Genepidgin cleaner

Note: this logic in particular is from a different era of computes, and you’d almost certainly be better off with a homology-derived name against a tightly-governed protein library than a loose alignment against a less controlled one. Use GO.

Genepidgin cleaner standardizes the format of gene product names derived from diverse databases, including FIGfam, KEGG, Pfam, RefSeq, SwissProt and TIGRFAM. It’s the product of many years of production genome annotation.

This software package consists of a large collection of heuristics, formatting rules and regular expressions which are designed to take a name from any of Genepidgin’s supported databases and present it in a common style. Though our regexp library is large, it is not infinite; thus, Genepidgin cleaner cannot detect every possible name error. However, the vast majority of source names end up better and more informative for having gone through Genepidgin cleaner.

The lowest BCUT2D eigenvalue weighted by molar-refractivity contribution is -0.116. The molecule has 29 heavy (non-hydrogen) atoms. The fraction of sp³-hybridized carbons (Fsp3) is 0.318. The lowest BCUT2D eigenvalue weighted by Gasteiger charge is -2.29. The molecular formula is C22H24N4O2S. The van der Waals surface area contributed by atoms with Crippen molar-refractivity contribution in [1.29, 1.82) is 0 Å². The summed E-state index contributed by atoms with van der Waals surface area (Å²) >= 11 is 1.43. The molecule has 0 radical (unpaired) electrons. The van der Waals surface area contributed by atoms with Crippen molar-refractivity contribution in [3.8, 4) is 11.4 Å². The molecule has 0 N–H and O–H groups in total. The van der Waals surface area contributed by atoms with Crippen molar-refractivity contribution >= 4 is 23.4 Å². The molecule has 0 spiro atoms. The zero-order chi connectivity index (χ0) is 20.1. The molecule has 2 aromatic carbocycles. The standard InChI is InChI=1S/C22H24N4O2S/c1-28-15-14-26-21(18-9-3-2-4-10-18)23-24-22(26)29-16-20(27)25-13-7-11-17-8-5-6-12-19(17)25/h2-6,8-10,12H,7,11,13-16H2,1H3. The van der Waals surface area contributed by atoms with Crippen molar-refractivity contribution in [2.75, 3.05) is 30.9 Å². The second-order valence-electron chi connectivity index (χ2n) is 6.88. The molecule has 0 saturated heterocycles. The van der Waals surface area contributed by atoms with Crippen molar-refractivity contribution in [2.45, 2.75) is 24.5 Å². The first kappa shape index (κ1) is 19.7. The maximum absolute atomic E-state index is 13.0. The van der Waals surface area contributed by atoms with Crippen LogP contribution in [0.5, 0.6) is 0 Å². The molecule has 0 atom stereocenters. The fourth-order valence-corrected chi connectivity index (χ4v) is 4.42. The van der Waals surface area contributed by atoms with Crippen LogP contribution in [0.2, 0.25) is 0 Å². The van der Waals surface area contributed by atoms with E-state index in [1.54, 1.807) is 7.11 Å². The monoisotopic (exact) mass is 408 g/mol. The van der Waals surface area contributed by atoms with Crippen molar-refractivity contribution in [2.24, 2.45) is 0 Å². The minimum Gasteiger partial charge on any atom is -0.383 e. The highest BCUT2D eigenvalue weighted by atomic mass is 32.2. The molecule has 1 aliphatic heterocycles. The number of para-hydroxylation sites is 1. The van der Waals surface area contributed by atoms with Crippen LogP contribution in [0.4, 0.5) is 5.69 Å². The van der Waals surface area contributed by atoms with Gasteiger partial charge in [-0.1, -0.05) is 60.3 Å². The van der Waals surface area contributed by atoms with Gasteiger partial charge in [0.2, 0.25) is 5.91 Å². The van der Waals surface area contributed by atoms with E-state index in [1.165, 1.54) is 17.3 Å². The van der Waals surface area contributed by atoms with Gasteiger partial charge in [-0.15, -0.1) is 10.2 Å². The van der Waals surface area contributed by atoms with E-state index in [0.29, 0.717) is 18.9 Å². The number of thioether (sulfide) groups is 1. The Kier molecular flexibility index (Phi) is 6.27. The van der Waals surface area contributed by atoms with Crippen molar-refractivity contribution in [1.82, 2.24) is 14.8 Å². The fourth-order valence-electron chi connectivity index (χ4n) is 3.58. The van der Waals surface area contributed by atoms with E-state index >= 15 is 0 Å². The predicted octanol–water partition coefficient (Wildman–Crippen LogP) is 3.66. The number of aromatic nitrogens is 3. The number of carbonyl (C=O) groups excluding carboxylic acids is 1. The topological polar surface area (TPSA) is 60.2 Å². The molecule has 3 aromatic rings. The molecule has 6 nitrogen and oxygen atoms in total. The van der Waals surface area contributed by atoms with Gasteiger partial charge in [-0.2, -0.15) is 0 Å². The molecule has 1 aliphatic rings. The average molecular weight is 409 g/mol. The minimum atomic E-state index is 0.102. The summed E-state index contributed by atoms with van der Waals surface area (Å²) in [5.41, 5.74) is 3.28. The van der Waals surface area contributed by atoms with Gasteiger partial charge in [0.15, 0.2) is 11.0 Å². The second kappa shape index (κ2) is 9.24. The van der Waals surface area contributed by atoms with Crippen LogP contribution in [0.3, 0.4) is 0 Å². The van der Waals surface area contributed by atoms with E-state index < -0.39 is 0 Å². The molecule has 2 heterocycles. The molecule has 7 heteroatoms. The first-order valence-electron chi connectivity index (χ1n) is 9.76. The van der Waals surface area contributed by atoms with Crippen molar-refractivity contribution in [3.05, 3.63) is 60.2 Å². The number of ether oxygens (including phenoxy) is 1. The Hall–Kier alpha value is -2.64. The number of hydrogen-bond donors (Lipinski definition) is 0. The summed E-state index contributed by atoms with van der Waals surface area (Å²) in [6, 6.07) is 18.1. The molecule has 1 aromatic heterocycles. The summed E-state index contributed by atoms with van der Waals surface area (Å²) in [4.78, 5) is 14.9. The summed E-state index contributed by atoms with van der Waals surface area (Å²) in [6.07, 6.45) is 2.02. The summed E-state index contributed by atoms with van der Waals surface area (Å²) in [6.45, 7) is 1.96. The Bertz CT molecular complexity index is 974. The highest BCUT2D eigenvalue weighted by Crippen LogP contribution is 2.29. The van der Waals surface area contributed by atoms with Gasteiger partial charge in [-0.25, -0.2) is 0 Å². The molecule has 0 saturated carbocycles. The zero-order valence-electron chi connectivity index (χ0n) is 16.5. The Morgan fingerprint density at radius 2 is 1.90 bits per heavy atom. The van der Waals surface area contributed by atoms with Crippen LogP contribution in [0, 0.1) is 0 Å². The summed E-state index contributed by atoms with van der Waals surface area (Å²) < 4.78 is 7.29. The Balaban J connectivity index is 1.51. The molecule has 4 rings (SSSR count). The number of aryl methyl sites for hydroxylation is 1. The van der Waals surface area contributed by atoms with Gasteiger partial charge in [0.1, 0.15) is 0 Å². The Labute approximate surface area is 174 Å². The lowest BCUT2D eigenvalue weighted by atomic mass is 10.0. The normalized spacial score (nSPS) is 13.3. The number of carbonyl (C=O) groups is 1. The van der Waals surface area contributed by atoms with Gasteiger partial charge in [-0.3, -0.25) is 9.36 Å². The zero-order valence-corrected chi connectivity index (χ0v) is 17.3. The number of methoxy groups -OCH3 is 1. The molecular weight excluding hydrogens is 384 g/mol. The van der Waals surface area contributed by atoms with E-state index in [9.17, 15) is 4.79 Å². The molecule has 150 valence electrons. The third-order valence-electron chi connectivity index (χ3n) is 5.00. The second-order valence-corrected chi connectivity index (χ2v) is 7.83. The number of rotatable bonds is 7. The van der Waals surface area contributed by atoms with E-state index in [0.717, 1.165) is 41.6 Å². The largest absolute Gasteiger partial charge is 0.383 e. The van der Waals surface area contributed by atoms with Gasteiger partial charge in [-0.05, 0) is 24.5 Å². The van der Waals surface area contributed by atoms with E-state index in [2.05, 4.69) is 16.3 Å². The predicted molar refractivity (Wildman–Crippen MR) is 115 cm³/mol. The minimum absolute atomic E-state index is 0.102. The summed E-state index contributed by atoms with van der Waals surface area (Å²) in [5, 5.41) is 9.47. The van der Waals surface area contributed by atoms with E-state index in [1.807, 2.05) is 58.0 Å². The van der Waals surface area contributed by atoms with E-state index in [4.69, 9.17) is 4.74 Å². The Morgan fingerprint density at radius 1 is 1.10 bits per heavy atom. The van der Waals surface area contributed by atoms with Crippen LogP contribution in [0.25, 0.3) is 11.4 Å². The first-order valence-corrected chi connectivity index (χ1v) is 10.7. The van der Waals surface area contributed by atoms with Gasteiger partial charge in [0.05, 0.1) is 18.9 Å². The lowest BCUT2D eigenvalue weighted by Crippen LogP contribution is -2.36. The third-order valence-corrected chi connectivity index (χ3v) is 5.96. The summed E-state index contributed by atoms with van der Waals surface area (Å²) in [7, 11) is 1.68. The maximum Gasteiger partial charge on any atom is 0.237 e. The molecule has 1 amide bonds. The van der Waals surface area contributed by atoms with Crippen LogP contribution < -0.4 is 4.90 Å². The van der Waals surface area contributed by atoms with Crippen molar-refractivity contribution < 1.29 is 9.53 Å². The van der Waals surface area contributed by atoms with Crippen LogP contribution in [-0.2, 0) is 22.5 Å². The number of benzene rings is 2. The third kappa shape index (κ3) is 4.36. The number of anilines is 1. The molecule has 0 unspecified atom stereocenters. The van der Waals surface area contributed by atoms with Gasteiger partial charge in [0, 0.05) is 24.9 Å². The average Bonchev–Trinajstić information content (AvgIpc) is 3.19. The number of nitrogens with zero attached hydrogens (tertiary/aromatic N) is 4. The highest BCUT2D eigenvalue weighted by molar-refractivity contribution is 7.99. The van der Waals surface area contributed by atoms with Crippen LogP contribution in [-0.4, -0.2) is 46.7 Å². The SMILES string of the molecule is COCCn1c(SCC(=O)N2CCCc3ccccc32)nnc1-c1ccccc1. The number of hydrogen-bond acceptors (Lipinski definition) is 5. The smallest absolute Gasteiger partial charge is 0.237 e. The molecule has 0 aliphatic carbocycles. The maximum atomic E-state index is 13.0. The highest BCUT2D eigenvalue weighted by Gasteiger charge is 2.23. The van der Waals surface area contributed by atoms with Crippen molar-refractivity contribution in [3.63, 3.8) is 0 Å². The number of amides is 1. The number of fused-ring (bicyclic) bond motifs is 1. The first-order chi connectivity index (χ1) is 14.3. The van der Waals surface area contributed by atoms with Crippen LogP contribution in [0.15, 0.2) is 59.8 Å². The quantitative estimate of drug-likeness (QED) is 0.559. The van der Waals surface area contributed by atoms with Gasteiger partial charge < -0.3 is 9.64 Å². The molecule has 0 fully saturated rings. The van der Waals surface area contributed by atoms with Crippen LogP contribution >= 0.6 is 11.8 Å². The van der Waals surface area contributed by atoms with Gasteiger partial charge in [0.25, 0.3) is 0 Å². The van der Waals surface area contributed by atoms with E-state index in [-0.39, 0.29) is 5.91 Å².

• Names should agree with the prevailing conventions in cases where such conventions can be easily identified and agreed upon.
  • Names should be as clear and concise as possible.
  • Names should not be descriptive phrases that define function (for example, “protein involved in folding” is not useful, but “chaperonin” is).
  • Names should not include programmatic references.
  • Names should be derived from high-confidence alignments to homologous proteins. Names generated by Genepidgin, once deposited in public databases, may themselves be used as a basis to name other genes transitively. To prevent the propagation of incorrect product names, only high-confidence alignments should be used for naming.